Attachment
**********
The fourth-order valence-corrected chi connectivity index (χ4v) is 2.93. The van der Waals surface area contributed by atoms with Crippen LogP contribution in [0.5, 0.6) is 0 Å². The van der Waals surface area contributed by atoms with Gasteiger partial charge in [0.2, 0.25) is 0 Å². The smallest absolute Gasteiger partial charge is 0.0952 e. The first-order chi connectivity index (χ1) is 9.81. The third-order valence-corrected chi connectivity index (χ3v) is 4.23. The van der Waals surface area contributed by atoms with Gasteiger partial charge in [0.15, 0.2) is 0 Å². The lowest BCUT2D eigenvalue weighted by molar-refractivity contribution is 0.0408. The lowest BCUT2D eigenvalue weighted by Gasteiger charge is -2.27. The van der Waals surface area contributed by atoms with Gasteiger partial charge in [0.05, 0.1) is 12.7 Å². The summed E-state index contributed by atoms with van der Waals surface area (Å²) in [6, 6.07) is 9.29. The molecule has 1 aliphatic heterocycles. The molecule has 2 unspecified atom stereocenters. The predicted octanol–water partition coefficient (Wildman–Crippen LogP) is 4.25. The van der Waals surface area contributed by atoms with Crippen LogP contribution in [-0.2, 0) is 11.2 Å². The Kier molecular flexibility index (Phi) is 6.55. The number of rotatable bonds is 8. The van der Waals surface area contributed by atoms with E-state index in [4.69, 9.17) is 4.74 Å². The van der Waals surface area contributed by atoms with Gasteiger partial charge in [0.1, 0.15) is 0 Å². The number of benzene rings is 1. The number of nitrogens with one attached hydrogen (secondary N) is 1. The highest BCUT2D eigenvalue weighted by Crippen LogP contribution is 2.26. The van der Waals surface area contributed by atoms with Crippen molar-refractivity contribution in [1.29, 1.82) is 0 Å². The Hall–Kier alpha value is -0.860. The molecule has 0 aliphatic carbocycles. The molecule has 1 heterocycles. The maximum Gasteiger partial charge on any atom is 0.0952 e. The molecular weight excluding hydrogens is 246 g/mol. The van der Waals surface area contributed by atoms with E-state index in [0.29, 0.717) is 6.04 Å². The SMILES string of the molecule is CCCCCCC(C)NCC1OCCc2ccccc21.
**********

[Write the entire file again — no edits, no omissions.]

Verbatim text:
The fourth-order valence-corrected chi connectivity index (χ4v) is 2.93. The van der Waals surface area contributed by atoms with Crippen LogP contribution in [0.5, 0.6) is 0 Å². The van der Waals surface area contributed by atoms with Gasteiger partial charge in [0.2, 0.25) is 0 Å². The smallest absolute Gasteiger partial charge is 0.0952 e. The first-order chi connectivity index (χ1) is 9.81. The third-order valence-corrected chi connectivity index (χ3v) is 4.23. The van der Waals surface area contributed by atoms with Gasteiger partial charge in [0.15, 0.2) is 0 Å². The lowest BCUT2D eigenvalue weighted by molar-refractivity contribution is 0.0408. The lowest BCUT2D eigenvalue weighted by Gasteiger charge is -2.27. The van der Waals surface area contributed by atoms with Gasteiger partial charge in [0.05, 0.1) is 12.7 Å². The summed E-state index contributed by atoms with van der Waals surface area (Å²) in [6, 6.07) is 9.29. The molecule has 1 aliphatic heterocycles. The molecule has 2 unspecified atom stereocenters. The predicted octanol–water partition coefficient (Wildman–Crippen LogP) is 4.25. The van der Waals surface area contributed by atoms with Crippen LogP contribution in [-0.2, 0) is 11.2 Å². The Kier molecular flexibility index (Phi) is 6.55. The number of rotatable bonds is 8. The van der Waals surface area contributed by atoms with E-state index in [4.69, 9.17) is 4.74 Å². The van der Waals surface area contributed by atoms with Gasteiger partial charge in [0.1, 0.15) is 0 Å². The number of benzene rings is 1. The number of nitrogens with one attached hydrogen (secondary N) is 1. The highest BCUT2D eigenvalue weighted by Crippen LogP contribution is 2.26. The van der Waals surface area contributed by atoms with Crippen molar-refractivity contribution in [1.29, 1.82) is 0 Å². The Hall–Kier alpha value is -0.860. The molecule has 0 aliphatic carbocycles. The molecule has 1 heterocycles. The maximum Gasteiger partial charge on any atom is 0.0952 e. The molecular weight excluding hydrogens is 246 g/mol. The van der Waals surface area contributed by atoms with E-state index in [0.29, 0.717) is 6.04 Å². The SMILES string of the molecule is CCCCCCC(C)NCC1OCCc2ccccc21.